The book-meme, which has been going around the blogosphere for quite a while, finally hit the internet backwaters of this blog ! During another bout of my all too frequent abscence from blogging, I was tagged by the GreatBong .
Total number of books I own: It would be difficult for any book-lover to answer this question – books are one possession that you really don’t keep a count (moreover, you can never own enough books). Most bloggers seem to get away by saying ‘oh hundreds or thousands…..’ ** – and I will take a similar refuge – except that most of the books that I left behind in Kolkata (certainly in three digits) have now been claimed by my dear sister (something about possesion being nine tenths of the law etc. ) – so that has reduced my own collection somewhat.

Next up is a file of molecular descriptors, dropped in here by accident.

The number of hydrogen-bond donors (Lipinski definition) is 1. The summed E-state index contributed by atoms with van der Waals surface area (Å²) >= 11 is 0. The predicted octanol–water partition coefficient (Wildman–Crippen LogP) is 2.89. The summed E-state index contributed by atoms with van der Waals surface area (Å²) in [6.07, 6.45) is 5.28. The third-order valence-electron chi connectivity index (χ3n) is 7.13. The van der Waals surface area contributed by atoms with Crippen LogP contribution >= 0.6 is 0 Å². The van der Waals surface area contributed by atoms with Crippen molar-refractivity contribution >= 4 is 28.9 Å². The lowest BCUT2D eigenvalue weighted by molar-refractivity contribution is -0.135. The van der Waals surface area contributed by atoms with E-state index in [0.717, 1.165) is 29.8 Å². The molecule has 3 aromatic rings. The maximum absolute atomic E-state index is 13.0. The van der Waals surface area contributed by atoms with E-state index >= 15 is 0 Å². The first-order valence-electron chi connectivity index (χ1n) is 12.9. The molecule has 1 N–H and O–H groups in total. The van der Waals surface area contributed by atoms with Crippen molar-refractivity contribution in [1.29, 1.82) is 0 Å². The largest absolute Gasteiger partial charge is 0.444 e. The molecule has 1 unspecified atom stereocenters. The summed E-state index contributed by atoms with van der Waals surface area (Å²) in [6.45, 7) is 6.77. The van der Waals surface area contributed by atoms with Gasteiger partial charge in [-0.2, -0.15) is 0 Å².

Last book I bought: Two books really – and they were actually bought by the aforementioned sister @ Kolkata and sent over to me here – Rahul Bhattacharya’s ‘Pundits from Pakistan‘ (an excellently written and detailed coverage of the Indian cricket team’s historic visit to Pakistan in 2003-04 with perspectives from both on and off the field – click the link to read the review by Jai Arjun) and Samit Basu’s ‘Simoqin Prohecies‘.